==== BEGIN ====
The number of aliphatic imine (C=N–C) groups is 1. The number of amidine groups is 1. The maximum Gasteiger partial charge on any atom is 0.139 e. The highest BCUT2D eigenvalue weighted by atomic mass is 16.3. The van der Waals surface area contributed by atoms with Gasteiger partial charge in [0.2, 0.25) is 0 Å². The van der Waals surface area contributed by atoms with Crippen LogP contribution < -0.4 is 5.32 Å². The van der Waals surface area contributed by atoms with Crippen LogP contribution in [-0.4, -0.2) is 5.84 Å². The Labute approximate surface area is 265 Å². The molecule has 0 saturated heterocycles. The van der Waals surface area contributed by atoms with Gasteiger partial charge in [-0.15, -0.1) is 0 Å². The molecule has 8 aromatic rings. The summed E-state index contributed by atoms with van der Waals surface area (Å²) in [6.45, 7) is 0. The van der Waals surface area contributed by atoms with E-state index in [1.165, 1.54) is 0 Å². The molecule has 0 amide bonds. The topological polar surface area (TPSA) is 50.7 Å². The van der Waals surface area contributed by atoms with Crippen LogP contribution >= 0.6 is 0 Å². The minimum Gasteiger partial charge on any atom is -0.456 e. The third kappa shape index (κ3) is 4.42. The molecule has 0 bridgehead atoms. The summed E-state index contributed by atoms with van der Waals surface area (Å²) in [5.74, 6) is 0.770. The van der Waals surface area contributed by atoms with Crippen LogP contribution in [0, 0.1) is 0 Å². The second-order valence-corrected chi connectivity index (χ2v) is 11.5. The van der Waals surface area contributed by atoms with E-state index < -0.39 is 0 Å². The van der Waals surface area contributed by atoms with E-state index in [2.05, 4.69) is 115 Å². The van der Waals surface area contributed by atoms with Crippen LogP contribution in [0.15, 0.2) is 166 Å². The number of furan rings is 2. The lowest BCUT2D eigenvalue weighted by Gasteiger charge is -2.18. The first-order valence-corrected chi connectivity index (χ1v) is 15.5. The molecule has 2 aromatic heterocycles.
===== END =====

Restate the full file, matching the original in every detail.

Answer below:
The number of aliphatic imine (C=N–C) groups is 1. The number of amidine groups is 1. The maximum Gasteiger partial charge on any atom is 0.139 e. The highest BCUT2D eigenvalue weighted by atomic mass is 16.3. The van der Waals surface area contributed by atoms with Gasteiger partial charge in [0.2, 0.25) is 0 Å². The van der Waals surface area contributed by atoms with Crippen LogP contribution < -0.4 is 5.32 Å². The van der Waals surface area contributed by atoms with Crippen LogP contribution in [-0.4, -0.2) is 5.84 Å². The Labute approximate surface area is 265 Å². The molecule has 0 saturated heterocycles. The van der Waals surface area contributed by atoms with Gasteiger partial charge in [-0.15, -0.1) is 0 Å². The molecule has 8 aromatic rings. The summed E-state index contributed by atoms with van der Waals surface area (Å²) in [6.45, 7) is 0. The van der Waals surface area contributed by atoms with E-state index in [1.165, 1.54) is 0 Å². The molecule has 0 amide bonds. The topological polar surface area (TPSA) is 50.7 Å². The van der Waals surface area contributed by atoms with Crippen LogP contribution >= 0.6 is 0 Å². The minimum Gasteiger partial charge on any atom is -0.456 e. The third kappa shape index (κ3) is 4.42. The molecule has 0 bridgehead atoms. The summed E-state index contributed by atoms with van der Waals surface area (Å²) in [5.74, 6) is 0.770. The van der Waals surface area contributed by atoms with Crippen LogP contribution in [0, 0.1) is 0 Å². The second-order valence-corrected chi connectivity index (χ2v) is 11.5. The van der Waals surface area contributed by atoms with E-state index < -0.39 is 0 Å². The van der Waals surface area contributed by atoms with E-state index in [2.05, 4.69) is 115 Å². The van der Waals surface area contributed by atoms with Crippen LogP contribution in [0.15, 0.2) is 166 Å². The number of furan rings is 2. The lowest BCUT2D eigenvalue weighted by Gasteiger charge is -2.18. The first-order valence-corrected chi connectivity index (χ1v) is 15.5. The molecule has 2 aromatic heterocycles.